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Solvency Ratios

  1. Solvency Ratios
  2. Cash Ratio
  3. Shareholder Equity Ratio
  4. Liquidity Risk
  5. Net Debt
  6. Quick Assets
  7. Yield On Earning Assets
  8. Debt Ratio
  9. Equity Multiplier

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Liquidity Risk: Definition & Importance

Updated: February 23, 2023

When tough times strike, it’s good to know that you have the funds available to see you through. 

Liquidity risk is the ability to pay debts without suffering large losses. It tends to refer to the ability to quickly sell off liquid assets to fund any major debt. But what is liquidity risk?

Let’s take a closer look.

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    • Liquidity risk is the risk that a company cannot meet its short-term liabilities and payment obligations. 
    • It occurs when an investor, business, or financial institution fails to meet its debt obligations. 
    • Liquidity risk often occurs due to an inefficient market or a distinct lack of buyers for a particularly liquid asset. 

    What Is Liquidity Risk?

    Liquidity risk is the risk that a company or individual does not have the ability to meet its short-term liabilities, as well as its financial payment obligations. This is without incurring a catastrophic loss. 

    It is a metric that doesn’t depend on the net worth of the business. Instead, it is based on the liquidity of the company’s current assets and liabilities and the ability to get a fair market price. 

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    Is Liquidity Risk Important?

    Liquidity risk is commonly associated with banks. The liquidity crisis is causing issues for banks all across the world as a result of poor liquidity management. Managing liquidity risks is crucial since every transaction or commitment has an impact on a bank’s liquidity.

    One of the most crucial components of an enterprise-wide risk management system is liquidity risk. The liquidity framework of a bank should retain enough liquidity to withstand any type of stress event that may arise.

    How Do You Measure Liquidity Risk?

    Liquidity risk is calculated by dividing current liabilities by current assets less inventory. The ideal ratio is 1. And anything over it indicates a strong ability to make payments. While anything below it indicates shortcomings.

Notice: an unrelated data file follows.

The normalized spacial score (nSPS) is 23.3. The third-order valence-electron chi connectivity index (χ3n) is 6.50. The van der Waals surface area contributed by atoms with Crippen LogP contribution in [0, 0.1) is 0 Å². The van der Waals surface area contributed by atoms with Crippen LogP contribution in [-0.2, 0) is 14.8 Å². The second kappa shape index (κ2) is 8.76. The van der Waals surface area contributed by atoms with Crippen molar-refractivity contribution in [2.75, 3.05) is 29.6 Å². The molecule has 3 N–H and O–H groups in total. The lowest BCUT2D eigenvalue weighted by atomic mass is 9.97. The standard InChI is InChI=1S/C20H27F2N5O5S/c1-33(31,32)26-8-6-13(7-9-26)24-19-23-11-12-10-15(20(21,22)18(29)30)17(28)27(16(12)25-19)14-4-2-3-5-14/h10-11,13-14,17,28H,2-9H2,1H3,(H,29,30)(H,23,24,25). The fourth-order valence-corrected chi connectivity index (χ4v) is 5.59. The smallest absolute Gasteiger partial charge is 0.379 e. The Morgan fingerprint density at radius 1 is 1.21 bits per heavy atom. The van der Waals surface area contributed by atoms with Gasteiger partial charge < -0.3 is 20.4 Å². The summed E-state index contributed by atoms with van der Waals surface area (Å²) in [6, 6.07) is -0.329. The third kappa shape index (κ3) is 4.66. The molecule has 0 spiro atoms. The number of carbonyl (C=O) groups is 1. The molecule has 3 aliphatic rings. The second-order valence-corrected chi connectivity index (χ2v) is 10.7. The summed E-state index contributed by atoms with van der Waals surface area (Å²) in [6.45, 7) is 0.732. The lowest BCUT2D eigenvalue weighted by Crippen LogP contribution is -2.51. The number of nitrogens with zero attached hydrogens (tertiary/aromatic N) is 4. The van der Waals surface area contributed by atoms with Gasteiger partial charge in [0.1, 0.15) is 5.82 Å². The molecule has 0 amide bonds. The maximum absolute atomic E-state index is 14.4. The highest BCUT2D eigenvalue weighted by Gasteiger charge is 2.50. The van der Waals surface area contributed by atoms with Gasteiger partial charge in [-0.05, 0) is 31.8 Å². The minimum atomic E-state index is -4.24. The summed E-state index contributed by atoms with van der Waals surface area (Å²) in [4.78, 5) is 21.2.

In terms of a formula, liquidity risk can be shown as follows:

    Liquidity Risk Formula

    What Causes Liquidity Risk?

    Liquidity risk will tend to occur when a business, organization, or a financial institution is unable to satisfy its short-term loan obligations. This can happen for a number of reasons. 

    For example, it may be that the business or investor isn’t able to effectively sell the asset for cash. This is without losing money and income because there are insufficient people who are willing to purchase the stock. Alternatively, this can occur due to an inefficient market.

    Financial institutions rely heavily on borrowed funds; thus it is frequently examined to see if they can repay their debts without suffering significant losses that could be catastrophic. As a result, institutions must adhere to high compliance standards and undergo stress tests to assess their financial soundness.

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    What Is an Example of Liquidity Risk?

    Company X could have a large net worth, meaning it would seem to be in a strong position. But if a lot of that capital is tied up in large, expensive illiquid assets that cannot be easily liquidated and sold off for a fair market price. Then it would still have the potential impact of a higher liquidity risk. 

    In terms of the market liquidity risk, you can suffer from liquidity risk if you cannot buy or sell current assets. This is without being adversely affected by the market price of the asset type. For example, the risk of liquidity would be high if a large market trade is done over a short period of time in an insufficiently liquid market. 

    A real-life example is the 2008 financial crisis. During this financial crisis, many large central banks and foreign banks failed or faced insolvency issues. This was mainly due to liquidity problems from the central banks. 


    Liquidity risk is one of the many things that business owners need to keep a close eye on. You should always aim to have enough financial stability to pass various stress tests. That involves having adequate liquidity and cash flow to match any outstanding debts that your company has. 

    And even if you have enough, there should always be emergency funding sources that you can dip into to meet any unexpected expenses. 

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    FAQs on Liquidity Risk

    Who Is Responsible for Liquidity Risk?

    Depending on the size of the business, either the business owner or chief financial officer should keep an eye on liquidity risk. This involves knowing your liquid asset amounts, and what type of asset can be sold quickly for capital.

    How Do You Manage Liquidity Risk?

    You can mitigate liquidity risk by precise financial planning and analysis. You should also forecast your cash flows regularly and monitor the net working capital and existing credit facilities. 

    What Is the Difference Between Liquidity and Credit Risk?

    Liquidity risk concerns the level of liquidity a business has in order to pay off its debts. Whereas credit risk is when companies are at risk of not being able to pay off a line of credit taken from a borrower.


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